We walk along the sharp edge. The wind blows tiny particles which we cannot call sand. It all feels a bit magical. And to extend that off the beaten track experience we walk down through some river washout beds. Some of them high and steep to a level we need to use the ropes. In that manner we use it for the first time, and truth to say it was a spine chilling experience, with the hardest bit of it – to ‘let go’.
A chill out evening to calm down adrenaline, and we move on towards Bali. In fact, to hitch a vehicle from the very touristy place appears to be possible too. Just we were prepared to sit on the sides next to the motorbikes. All the way down the turns left and right.

Bali – hindu statues in the jungles and beaches

Our patient drivers held us in the cabin till the ferry. And so we got into it for free. So after all, the island hopping for free is possible too. You only need to stay with the drivers, and then no one is going to check the tickets.

Prie vandenyno. | Near the ocean.

The atmosphere changes immediately upon the arrival to Bali. The few statues of hindu deities increase into vast amounts hidden and openly displayed in small towns, jungles or near the beaches. No wonder why our faces are glued to the window.

As we wanted to spend some time near the ocean too, our drivers were not surprised why we wanted an immediate stop when we saw a beautiful place. We thought it was an accidental place to see a bit of ocean water. We got surprised to see a quite neglected but nevertheless beautiful temple straight on the beach. We very soon dive into the high waves, and wash down all the heat.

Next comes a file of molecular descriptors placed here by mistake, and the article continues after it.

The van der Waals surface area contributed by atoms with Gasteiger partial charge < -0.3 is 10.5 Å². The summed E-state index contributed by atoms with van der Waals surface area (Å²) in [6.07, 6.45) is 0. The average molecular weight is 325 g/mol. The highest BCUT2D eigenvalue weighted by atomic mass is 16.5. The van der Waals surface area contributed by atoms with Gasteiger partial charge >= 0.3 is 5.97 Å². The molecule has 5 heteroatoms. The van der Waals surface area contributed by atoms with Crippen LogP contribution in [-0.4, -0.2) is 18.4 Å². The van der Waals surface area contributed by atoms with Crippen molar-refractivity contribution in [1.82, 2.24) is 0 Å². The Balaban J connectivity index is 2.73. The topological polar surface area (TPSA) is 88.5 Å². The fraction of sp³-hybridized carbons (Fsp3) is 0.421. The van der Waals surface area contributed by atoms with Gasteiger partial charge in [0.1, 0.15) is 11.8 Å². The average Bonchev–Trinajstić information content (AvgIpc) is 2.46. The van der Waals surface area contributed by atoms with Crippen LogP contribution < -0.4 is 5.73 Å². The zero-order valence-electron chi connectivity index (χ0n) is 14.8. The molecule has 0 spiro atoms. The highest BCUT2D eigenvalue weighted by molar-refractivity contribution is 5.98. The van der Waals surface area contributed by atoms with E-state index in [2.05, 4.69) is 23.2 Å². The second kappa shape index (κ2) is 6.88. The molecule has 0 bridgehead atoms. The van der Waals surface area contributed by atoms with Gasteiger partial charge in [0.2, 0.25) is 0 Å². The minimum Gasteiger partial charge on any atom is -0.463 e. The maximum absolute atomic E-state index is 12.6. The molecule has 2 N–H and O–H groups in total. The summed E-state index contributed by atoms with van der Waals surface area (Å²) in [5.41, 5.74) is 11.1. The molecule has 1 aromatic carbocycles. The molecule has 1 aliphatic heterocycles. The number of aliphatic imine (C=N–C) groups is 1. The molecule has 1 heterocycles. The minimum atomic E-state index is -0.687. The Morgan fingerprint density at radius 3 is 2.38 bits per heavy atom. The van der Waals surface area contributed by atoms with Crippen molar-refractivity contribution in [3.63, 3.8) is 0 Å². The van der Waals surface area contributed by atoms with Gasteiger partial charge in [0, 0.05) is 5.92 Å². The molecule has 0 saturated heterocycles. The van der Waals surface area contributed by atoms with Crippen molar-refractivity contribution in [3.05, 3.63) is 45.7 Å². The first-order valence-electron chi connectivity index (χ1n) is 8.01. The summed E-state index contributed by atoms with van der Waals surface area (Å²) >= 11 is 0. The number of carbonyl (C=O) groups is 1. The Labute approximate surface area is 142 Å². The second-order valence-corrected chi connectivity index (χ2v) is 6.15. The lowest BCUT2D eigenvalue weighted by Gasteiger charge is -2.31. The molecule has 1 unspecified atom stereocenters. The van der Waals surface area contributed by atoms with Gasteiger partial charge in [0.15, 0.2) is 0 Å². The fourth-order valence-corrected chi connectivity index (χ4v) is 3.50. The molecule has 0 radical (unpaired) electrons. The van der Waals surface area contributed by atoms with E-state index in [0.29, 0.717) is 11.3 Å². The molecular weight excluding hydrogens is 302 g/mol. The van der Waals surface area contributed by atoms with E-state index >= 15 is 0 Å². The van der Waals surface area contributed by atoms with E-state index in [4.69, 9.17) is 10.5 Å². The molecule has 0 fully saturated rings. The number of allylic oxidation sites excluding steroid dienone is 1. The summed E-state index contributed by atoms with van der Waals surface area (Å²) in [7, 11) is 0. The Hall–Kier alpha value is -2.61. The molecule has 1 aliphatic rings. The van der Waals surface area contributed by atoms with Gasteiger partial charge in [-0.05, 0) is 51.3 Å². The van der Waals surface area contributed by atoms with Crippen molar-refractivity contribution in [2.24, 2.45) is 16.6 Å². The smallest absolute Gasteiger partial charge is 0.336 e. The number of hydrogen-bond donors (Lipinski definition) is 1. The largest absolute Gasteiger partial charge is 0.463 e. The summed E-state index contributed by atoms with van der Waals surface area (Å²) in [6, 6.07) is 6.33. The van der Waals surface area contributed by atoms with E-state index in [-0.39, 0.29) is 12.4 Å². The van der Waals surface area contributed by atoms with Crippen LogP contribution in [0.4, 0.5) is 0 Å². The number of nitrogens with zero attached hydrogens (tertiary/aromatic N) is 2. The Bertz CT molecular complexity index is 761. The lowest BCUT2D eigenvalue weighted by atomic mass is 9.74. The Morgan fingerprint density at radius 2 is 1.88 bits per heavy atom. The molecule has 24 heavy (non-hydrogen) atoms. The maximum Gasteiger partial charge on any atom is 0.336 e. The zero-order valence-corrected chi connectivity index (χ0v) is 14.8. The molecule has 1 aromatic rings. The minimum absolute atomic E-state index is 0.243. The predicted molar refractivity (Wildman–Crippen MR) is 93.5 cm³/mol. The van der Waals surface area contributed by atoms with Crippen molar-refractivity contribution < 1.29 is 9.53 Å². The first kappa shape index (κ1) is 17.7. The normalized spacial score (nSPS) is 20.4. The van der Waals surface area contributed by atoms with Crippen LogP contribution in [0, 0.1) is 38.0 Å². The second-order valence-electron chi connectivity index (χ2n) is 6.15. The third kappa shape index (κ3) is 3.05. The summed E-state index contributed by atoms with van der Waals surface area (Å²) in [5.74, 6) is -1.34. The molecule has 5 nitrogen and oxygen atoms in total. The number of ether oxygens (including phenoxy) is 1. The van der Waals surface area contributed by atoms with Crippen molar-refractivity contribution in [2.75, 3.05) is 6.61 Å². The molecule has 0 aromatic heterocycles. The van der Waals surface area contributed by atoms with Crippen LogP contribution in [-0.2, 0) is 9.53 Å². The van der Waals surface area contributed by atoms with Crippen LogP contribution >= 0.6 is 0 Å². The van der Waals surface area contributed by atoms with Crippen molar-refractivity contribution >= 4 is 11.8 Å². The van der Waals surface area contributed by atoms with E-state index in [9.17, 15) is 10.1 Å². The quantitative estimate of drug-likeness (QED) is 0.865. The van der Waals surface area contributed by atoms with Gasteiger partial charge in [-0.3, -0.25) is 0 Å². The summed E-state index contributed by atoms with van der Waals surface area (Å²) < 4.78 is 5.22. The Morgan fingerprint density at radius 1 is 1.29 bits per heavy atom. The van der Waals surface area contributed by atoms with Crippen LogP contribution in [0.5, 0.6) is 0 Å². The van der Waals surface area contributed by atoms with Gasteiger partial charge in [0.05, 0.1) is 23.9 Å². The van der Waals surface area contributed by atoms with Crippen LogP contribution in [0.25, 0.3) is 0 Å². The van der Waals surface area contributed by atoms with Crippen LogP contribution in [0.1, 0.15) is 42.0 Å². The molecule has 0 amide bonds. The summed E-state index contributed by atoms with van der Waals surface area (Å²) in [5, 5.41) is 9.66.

Going to Denpasar with a small truck we are enjoying the fresh views of jungles and the beauty. Our trip is nearing to an end. Despite the chaos and fatigue, this journey through Indonesia was one big adventure.

On the way to Austalia

Skrydis į Pertą. Australija. $100. | Flight to Perth. Australia. $100.

To the airport – bear in mind it was the only possibility to get to the new continent – we arrived surely too early. Like savage kids we feel a bit strange to the tourists marching around. We need our corner. So we rush out to the beach which is not too close, but close enough to be able to spend an afternoon there instead of catching breath in airport. The sunset, departing and landing airplanes, ships on the waves. It’s a good place to say goodbye to one stage of our trip.

Practical advices

We can only share our humble experience bearing in mind we don’t use hostels. It’s a country around or exactly on the equator so you can only imagine how hot it can get at times. Frequently was not possible to sleep inside the tent, if you wanted to breath. Locals would warn you of the snakes too, even though these animals are pretty fearful creatures. But still we found that the best experience is to find a shed which always is lifted a bit on poles. If you go with drivers, they will use those sheds too. So you are sorted. Otherwise we also used the places like sheds which in the daytime been used for selling fruits. We always used the mosquito net outdoors to prevent annoying and malaria bearing mosquitos. Indonesians by the way are very hospitalble people, so very likely you will be invited home too. And you will be thanked for that as well.